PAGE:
One of the good things about the day was the opportunity to hear Jean Moorcroft Wilson, a long-standing patron and the author of a recent biography of Robert Graves, talk about the "fruitful triangle" of poets - Sorley, Sassoon and Graves - with the latter providing an unexpected link between the two old Marlburians. But that was just for starters.
Philip Neale, a newcomer to us but already seeming like an old friend, is the Chair of the T E Lawrence Society, and talked about Lawrence's attempts to become a writer, a process on which Sassoon's enthusiastic and (sometimes sardonic) encouraging words had a not inconsiderable influence.
"It is a GREAT BOOK, blast you!" Sassoon wrote exasperatedly, in response to yet another self-doubting enquiry from the author of Seven Pillars of Wisdom. "Are you satisfied, you tank-investigating eremite?"
Whether or not you think that Seven Pillars is a great book (and it was interesting to learn from Philip that most of those who begin reading it never finish it), the fact that Sassoon thought so is evidence that it is worth the effort of doing one's best to appreciate it for what it is. Phlip's explanation of how Lawrence and his editors worked on it over a long period makes one wonder how it might have ended up being revised if Lawrence had lived to a ripe old age. Would he, like Sassoon in old age, have considered much of his earlier work immature and unworthy of consideration? Would he, with the benefit of hindsight, have brought out yet another edition?
For dessert (after tea) we heard a sparkling talk from Jonathan Fryer on the subject of Robbie Ross (the centenary of whose death we mark this autumn) and his mastery of early twentieth-century forms of social networking. Ross is a figure who continues to intrigue and attract many students of literature, and this is a topic we might profitably explore further at some future event.
All in all, a successful conference by anyone's standards, I think. At any rate, all the delegates thanked us for organising it and commented how much they had enjoyed the day. The catering was pretty good too.

Thursday, 11 October 2018

Little Blunden

The well-known poetry publisher Carcanet has just brought out a new edition of Edmund Blunden's poems. It occurred to me that I haven't written much about Blunden in this blog, and it's quite a while since I even mentioned him, so I feel I should redress the balance. After all, he was Siegfried Sassoon's best friend, and while he didn't perhaps influence Siegfried's poetic development in the way Robert Graves and others did, he certainly influenced him as a person, probably for the better.
Blunden was born in 1896, and thus was ten years Sassoon's junior. Had they met during the war, their relationship might have been very different. Blunden was at Oxford with Graves after the war, but did not stay the course. This may have had something to do with his decision to marry, in 1918. He and his wife Mary moved into a tiny cottage in Boars Hill, an area also frequented by Graves and Sassoon in the immediate post-war period, although it was some time before he and Sassoon became close friends. Some years ago, the SSF visited the house; in our company was Margi Blunden, one of Blunden's daughters from a later marriage; she was astonished to see how small it was.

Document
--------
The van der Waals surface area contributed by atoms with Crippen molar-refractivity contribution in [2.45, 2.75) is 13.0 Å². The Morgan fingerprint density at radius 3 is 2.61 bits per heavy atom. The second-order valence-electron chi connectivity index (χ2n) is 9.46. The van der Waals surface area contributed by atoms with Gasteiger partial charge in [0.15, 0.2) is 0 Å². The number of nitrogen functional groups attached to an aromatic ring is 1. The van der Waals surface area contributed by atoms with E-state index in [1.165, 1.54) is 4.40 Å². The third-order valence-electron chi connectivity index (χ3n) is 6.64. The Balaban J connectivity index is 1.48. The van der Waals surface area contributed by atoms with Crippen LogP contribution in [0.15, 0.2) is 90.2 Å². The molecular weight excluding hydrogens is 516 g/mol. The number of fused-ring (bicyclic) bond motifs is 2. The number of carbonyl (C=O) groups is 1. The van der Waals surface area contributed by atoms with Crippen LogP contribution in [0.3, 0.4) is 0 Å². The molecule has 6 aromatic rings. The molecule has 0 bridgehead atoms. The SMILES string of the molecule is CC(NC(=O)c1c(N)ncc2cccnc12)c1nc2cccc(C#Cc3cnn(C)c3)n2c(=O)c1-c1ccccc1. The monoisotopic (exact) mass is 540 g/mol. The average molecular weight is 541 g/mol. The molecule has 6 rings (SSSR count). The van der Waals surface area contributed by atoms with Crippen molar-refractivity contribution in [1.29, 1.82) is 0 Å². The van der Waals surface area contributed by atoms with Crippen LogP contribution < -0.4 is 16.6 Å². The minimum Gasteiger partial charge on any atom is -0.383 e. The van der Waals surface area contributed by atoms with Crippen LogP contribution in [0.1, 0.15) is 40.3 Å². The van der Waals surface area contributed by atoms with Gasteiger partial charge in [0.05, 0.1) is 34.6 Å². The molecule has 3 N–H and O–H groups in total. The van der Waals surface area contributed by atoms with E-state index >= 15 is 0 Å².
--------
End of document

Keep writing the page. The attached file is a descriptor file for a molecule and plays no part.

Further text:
On that occasion, Margi told us the sad story of how Blunden and his wife Mary had lost their first child, a daughter named Joy, as a result of being sold contaminated baby milk. The child was only a few weeks old when she died, and her father's grief inspired him to write a number of poems. It was barely a year since Blunden had seen service on the Western Front during the Great War; there he had experienced things as dreadful as what Sassoon and Owen had faced.
No wonder he took offence at the content of Robert Graves's Goodbye to All That, published at around the same time. By 1928 he and Sassoon had become firm friends, having met through poetry rather than a short-lived wartime camaraderie. From their correspondence, Sassoon immediately recognised Blunden as a potential kindred spirit. It may even have been Blunden who introduced Sassoon to the work of Henry Vaughan, about which I have already written so much that you do not want to hear it again. They subsequently found further common ground in their mutual love of cricket, and it was Blunden who would later orchestrate a meeting between Sassoon and the young cricketer Dennis Silk, now President of the SSF, resulting in another firm and long-lasting friendship.
Blunden's marriage, adversely affected both by the trauma of Joy's death (even though they had another two children together) and later by Blunden's decision to take up an academic post in Japan, broke down in the late 1920s and the couple divorced in 1931. Blunden found some comfort in his relationship with Sylva, a writer, whom he married in 1933. There were no children from this second marriage, which ended in 1945. The Second World War brought further upheaval, and Blunden became friendly with a young student, Claire Poynting, who was studying at St Hilda's (by coincidence, my alma mater). Ironically, Claire's love of cricket was one of the things that brought them together.
Claire was the mother of Margi and another three daughters, and the love of cricket has extended into the next generation, with Margi's son Ted Miller being one of those who have won the "Man of the Match" award at our annual commemoration of the "Flower Show Match" at Matfield. Blunden's marriage to Claire finally brought him the settled family life and band of children he had hoped for, and which Siegfried Sassoon would have liked to emulate through his own marriage to Hester. Perhaps his reason for introducing Siegfried and Dennis had something to do with his understanding of Siegfried's longing for a son who would share his interests, since George Sassoon lived with his mother in Scotland and did not see as much of his father as both would have liked.